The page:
What are SI1 (Slightly Included 1) clarity diamonds? | Rare Carat

SI1 diamond refers to a specific grade of clarity for diamonds based on the Gemological Institute of America (GIA) clarity scale. **SI1 stands for "Slightly Included 1," **indicating that the diamond has slight inclusions that are visible under 10x magnification.

They may not be easily seen with the naked eye. These inclusions are usually small and do not significantly affect the diamond's overall beauty or brilliance. SI1 diamonds offer a balance of quality and value, making them a popular choice for those seeking a beautiful diamond with good clarity at a more affordable price point.

The Details About SI1 Clarity Diamonds

If you choose carefully, you can land yourself an eye-clean SI1 diamond beauty for a fraction of the cost of those budget busting show-offs in the VVS and even VS ranges. This clarity band can get a bad rap, but there are a few stunners to be found.

The trick with SI1s, is to be very vigilant in locating those inclusions and blemishes and then determine how they might impact both the aesthetics and the physical integrity of the diamond once it’s in the ring setting. Remember, just because the inclusions in an SI1 can easily be found by a trained professional under 10x magnification does not mean they can be seen with the naked eye.

Find an Eye-Clean SI1

When looking for a good SI1 diamond, you first want to determine if the stone is eye-clean or not. To do this, you need to take a look at a magnified photo or video of the stone itself. Let’s inspect two different SI1 diamonds:

Both of these diamonds are SI1, but there are obvious differences between the two of them.

The one on the left has a few clouds and crystals, but these are spread out nicely around the diamond and therefore will not have an impact on the overall look of the stone. In fact, it will be completely eye-clean in real life.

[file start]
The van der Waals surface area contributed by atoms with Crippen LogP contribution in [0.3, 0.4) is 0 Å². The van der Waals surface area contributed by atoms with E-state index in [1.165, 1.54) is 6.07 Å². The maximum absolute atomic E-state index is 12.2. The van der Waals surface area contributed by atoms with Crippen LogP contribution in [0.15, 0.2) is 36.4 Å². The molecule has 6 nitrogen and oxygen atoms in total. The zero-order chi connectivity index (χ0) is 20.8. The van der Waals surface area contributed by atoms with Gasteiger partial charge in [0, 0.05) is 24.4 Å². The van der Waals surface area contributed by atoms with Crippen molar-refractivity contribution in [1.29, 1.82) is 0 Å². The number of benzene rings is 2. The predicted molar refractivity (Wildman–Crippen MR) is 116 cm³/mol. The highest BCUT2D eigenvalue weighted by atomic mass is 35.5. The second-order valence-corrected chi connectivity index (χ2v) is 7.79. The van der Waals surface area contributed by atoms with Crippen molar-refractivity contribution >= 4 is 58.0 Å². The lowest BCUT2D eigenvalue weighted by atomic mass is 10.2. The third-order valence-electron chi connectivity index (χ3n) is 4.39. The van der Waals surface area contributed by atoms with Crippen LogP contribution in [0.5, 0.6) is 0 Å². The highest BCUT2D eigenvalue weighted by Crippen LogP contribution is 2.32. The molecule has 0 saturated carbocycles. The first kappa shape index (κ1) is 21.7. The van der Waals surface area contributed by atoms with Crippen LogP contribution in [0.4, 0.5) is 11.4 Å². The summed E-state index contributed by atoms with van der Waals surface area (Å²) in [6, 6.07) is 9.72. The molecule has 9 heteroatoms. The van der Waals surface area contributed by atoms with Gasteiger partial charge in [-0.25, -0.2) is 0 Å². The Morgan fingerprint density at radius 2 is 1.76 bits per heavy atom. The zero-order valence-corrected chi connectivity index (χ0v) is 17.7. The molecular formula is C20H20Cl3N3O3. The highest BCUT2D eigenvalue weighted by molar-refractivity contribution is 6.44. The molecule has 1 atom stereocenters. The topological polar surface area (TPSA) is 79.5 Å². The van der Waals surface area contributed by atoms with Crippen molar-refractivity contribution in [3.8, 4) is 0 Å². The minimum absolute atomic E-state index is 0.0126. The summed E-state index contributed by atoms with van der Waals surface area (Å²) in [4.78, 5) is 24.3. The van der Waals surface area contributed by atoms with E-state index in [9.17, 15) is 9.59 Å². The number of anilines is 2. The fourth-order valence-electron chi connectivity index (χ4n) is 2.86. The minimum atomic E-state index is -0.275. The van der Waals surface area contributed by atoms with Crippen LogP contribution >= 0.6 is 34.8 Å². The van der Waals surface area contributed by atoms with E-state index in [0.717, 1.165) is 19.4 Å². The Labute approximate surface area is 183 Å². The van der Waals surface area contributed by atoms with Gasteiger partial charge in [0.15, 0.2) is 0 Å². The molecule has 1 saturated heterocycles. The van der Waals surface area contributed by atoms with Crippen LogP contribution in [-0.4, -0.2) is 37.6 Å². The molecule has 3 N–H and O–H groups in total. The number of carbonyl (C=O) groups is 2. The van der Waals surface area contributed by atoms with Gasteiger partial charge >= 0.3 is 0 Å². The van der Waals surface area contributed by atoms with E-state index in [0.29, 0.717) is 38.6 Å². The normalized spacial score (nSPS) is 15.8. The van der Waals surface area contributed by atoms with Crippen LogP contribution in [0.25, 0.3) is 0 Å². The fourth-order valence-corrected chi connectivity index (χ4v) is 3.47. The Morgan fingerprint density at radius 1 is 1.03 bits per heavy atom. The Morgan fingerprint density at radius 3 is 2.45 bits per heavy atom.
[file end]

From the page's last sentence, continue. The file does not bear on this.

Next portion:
The diamond on the right is another story entirely though, and is what one might call a hot mess. It has crystals and clouds - the same types of inclusions present in the other diamond - however the difference here is the color and location of those inclusions. Black crystals under the table facet are being reflected all around the stone, making them look even more noticeable and downright nasty. This stone will most certainly not be eye-clean.

Prongable SI1 Inclusions

That being said, you do not need to automatically disregard an SI1 if it has a black crystal or other noticeable inclusion. Why not? Because the location of this inclusion might be ‘prongable’, meaning the issue can be easily hidden by the ring setting.

That undesirable blotch can easily be covered with a prong, giving you a perfectly eye-clean stone and some leftover cash in your wallet to boot.

Unfortunately, it’s not just the aesthetic of an SI1 you need to be aware of. What might look like a harmless blemish at first sight, may turn out to be a serious issue in terms of durability. With the stone below for example, the feather on the girdle looks fairly innocuous and ‘prongable’ (look at us using our fancy diamond terminology), but it could easily cause the diamond to chip while being set in a ring…or any time thereafter.

With all of that in mind then, the golden rule for buying SI1 clarity grades is to make sure you can view the stone in as many ways as possible. If the stone does not come with a full diamond report (with a plot showing the inclusions), ask for one.

Beware though, the plot doesn’t tell you everything. In fact, a clean plot on an SI1 diamond can be a huge red flag and should be avoided. In addition to a plot showing the inclusions, you must also get at least 10x magnification images and videos for your stone.

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Dr. Rian Mulcahy
Dr. Rian Mulcahy
Rian is officially a Diamond PhD - just ping us if you’d like to read her fascinating 200-page thesis, titled Facets of Value: An Investigation into the Formation of Worth in the Diamond Market. She has consulted various firms all along the pipeline, from the rough diamond market to the recycled diamond industry. She holds an MA in Globalisation and Development from University College Cork and a PhD in the Sociology of Diamond Valuation from the London School of Economics.